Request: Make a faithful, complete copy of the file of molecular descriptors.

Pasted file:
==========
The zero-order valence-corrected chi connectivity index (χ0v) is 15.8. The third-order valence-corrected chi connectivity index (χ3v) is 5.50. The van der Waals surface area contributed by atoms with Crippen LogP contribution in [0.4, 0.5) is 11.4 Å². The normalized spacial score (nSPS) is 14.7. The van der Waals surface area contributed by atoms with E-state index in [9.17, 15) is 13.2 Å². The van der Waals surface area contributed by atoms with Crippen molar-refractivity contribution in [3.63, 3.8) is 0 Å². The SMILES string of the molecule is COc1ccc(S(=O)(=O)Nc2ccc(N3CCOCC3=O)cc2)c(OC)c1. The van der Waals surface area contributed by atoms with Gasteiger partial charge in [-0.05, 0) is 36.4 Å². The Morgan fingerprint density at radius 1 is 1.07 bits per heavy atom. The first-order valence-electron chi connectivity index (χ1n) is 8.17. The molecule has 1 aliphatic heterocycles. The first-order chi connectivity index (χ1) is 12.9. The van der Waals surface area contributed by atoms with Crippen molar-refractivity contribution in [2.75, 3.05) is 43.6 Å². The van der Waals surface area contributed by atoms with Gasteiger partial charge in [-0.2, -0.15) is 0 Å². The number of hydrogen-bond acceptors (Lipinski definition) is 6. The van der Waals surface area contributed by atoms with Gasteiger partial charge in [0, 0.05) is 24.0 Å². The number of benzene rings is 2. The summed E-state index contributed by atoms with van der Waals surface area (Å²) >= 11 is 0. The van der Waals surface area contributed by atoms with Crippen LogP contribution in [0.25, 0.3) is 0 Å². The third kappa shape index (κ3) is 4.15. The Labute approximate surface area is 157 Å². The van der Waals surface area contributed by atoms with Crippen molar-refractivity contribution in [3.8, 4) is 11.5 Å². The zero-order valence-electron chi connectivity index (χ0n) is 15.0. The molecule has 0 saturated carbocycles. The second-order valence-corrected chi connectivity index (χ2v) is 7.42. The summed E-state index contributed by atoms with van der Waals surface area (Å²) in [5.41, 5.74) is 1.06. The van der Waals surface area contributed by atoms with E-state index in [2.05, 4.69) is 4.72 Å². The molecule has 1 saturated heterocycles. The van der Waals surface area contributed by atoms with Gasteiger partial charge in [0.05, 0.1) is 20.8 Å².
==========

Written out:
The zero-order valence-corrected chi connectivity index (χ0v) is 15.8. The third-order valence-corrected chi connectivity index (χ3v) is 5.50. The van der Waals surface area contributed by atoms with Crippen LogP contribution in [0.4, 0.5) is 11.4 Å². The normalized spacial score (nSPS) is 14.7. The van der Waals surface area contributed by atoms with E-state index in [9.17, 15) is 13.2 Å². The van der Waals surface area contributed by atoms with Crippen molar-refractivity contribution in [3.63, 3.8) is 0 Å². The SMILES string of the molecule is COc1ccc(S(=O)(=O)Nc2ccc(N3CCOCC3=O)cc2)c(OC)c1. The van der Waals surface area contributed by atoms with Gasteiger partial charge in [-0.05, 0) is 36.4 Å². The Morgan fingerprint density at radius 1 is 1.07 bits per heavy atom. The first-order valence-electron chi connectivity index (χ1n) is 8.17. The molecule has 1 aliphatic heterocycles. The first-order chi connectivity index (χ1) is 12.9. The van der Waals surface area contributed by atoms with Crippen molar-refractivity contribution in [2.75, 3.05) is 43.6 Å². The van der Waals surface area contributed by atoms with Gasteiger partial charge in [-0.2, -0.15) is 0 Å². The number of hydrogen-bond acceptors (Lipinski definition) is 6. The van der Waals surface area contributed by atoms with Gasteiger partial charge in [0, 0.05) is 24.0 Å². The number of benzene rings is 2. The summed E-state index contributed by atoms with van der Waals surface area (Å²) >= 11 is 0. The van der Waals surface area contributed by atoms with Crippen LogP contribution in [0.25, 0.3) is 0 Å². The third kappa shape index (κ3) is 4.15. The Labute approximate surface area is 157 Å². The van der Waals surface area contributed by atoms with Crippen molar-refractivity contribution in [3.8, 4) is 11.5 Å². The zero-order valence-electron chi connectivity index (χ0n) is 15.0. The molecule has 0 saturated carbocycles. The second-order valence-corrected chi connectivity index (χ2v) is 7.42. The summed E-state index contributed by atoms with van der Waals surface area (Å²) in [5.41, 5.74) is 1.06. The van der Waals surface area contributed by atoms with E-state index in [2.05, 4.69) is 4.72 Å². The molecule has 1 saturated heterocycles. The van der Waals surface area contributed by atoms with Gasteiger partial charge in [0.05, 0.1) is 20.8 Å².